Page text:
Coppell debate students speak on the big picture at TEDx Youth


Ava Gillis

Coppell High School junior Natasha Banga, sophomore Zachary Li and Coppell Middle School West seventh grader Pranav Krishnan spoke at the TEDx Youth @ ArchesPoint on Nov. 7. All three students are involved in speech and debate which gave them the opportunity to talk at the TEDx about their major concerns of 2020.

Anjali Vishwanath

From mental health advocacy to the importance of looking back, the eight speeches of the Nov. 7 conference captured major concerns of life in 2020. Of the eight speakers at the TEDx Youth @ ArchesPoint conference, three are Coppell students involved in speech and debate.

Coppell High School junior Natasha Banga gave a speech entitled ‘Broken Leg vs. Broken Brain’ on mental health. She urges a major shift from the popular mindset of stigma around mental illness towards more open and informed conversation.

“I’ve been passionate about mental health advocacy since a young age,” Banga said. “I’ve gotten involved with organizations like the National Alliance on Mental Illness (NAMI).

Using Banga’s passion for mental health advocacy, she was able to obtain an internship with the University of Texas Southwestern Medical Center, as well as participate in fundraising and awareness walks for NAMI.

“I definitely want to continue learning more about mental health,” Banga said. “I really hope to participate in the Health Occupations Students of America’s (HOSA) behavioral health competition to learn more about neurology.”

Banga hopes to change the conversation about mental illness to one of greater acceptance.

Coppell Middle School West seventh grader Pranav Krishnan uses the method ‘Finding the End of the String’ to help with time management. His speech on the topic promised increased efficiency through the use of his strategy.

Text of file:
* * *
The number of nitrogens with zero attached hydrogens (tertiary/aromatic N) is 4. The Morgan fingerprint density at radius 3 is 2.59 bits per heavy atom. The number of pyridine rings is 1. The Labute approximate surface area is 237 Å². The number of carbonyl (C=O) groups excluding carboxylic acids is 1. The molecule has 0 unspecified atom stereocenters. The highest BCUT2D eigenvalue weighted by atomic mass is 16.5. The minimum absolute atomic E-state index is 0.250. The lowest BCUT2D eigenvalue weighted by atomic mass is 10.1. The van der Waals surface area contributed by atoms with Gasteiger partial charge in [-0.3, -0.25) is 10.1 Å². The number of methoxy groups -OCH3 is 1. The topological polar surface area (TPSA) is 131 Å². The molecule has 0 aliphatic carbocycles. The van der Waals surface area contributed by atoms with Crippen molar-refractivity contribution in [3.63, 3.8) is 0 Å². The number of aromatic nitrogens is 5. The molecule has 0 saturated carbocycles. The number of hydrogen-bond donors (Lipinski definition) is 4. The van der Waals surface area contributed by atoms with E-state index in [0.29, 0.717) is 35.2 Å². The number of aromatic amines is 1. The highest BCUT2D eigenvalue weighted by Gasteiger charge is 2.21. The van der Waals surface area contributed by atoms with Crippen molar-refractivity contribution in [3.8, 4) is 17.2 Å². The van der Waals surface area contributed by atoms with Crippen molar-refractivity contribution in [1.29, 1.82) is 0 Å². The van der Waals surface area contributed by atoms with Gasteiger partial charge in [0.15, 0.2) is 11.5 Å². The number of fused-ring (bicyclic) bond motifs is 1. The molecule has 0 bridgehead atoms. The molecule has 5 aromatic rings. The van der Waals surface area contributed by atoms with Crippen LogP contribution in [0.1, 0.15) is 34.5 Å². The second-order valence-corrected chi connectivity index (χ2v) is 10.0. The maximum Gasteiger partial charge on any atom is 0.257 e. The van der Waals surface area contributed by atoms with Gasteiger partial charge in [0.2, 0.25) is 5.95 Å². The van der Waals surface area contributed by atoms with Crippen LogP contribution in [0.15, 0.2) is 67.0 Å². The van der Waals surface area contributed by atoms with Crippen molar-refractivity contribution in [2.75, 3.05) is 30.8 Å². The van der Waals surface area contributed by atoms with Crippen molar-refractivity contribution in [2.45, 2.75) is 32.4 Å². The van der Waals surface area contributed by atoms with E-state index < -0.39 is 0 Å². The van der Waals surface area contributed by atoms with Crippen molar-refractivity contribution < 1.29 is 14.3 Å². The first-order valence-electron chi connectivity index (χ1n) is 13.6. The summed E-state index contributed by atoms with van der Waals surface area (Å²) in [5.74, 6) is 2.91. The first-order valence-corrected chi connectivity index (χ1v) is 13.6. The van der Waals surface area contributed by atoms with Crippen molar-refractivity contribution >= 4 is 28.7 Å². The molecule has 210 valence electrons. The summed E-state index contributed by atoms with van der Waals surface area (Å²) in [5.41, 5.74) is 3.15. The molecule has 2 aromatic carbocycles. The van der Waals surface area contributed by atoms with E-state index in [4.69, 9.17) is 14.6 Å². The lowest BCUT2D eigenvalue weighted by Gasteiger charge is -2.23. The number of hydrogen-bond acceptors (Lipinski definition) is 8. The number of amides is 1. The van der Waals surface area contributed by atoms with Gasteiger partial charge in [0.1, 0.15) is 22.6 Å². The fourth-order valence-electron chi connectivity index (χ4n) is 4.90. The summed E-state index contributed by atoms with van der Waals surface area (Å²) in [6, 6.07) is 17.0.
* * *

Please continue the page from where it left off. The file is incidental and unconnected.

“First, you think about what’s going to happen,” Krishnan said. “There are two categories: either you know what to expect, or you don’t. You’re supposed to take note of what you are going to be doing each day, in order to prepare for it. Another great way of finding the end of the string is anticipating your needs just in case something goes wrong, or if you don’t understand something.”

Krishnan applies this tactic to math tests. When he encounters a word problem he finds confusing, he anticipates needing extra clarification. Before taking a test on the subject, he attends tutoring and figures out how to reframe the problems in a way that would make more sense to him.

Finding the end of the string allows for higher quality due to planning ahead. The step-by-step process also serves to decrease stress and ensures productivity at every stage.

CHS sophomore Zachary Li gave a speech on the importance of looking back and reflecting on one’s achievements at the event.

“People are so concentrated on what’s ahead of them and how far they need to go,” Li said. “They don’t really look back at how far they’ve come from where they started.”

Li’s analysis finds students are often frustrated with peers who complain about not getting perfect grades because those peers choose to focus on the points they missed rather than their high grade. 

“My speech is about people only seeing a part of the big picture,” Li said. “We get locked into a really narrow mindset if we don’t see the big picture. At that point, you’re only seeing such a small part of your entire life in which you failed.”

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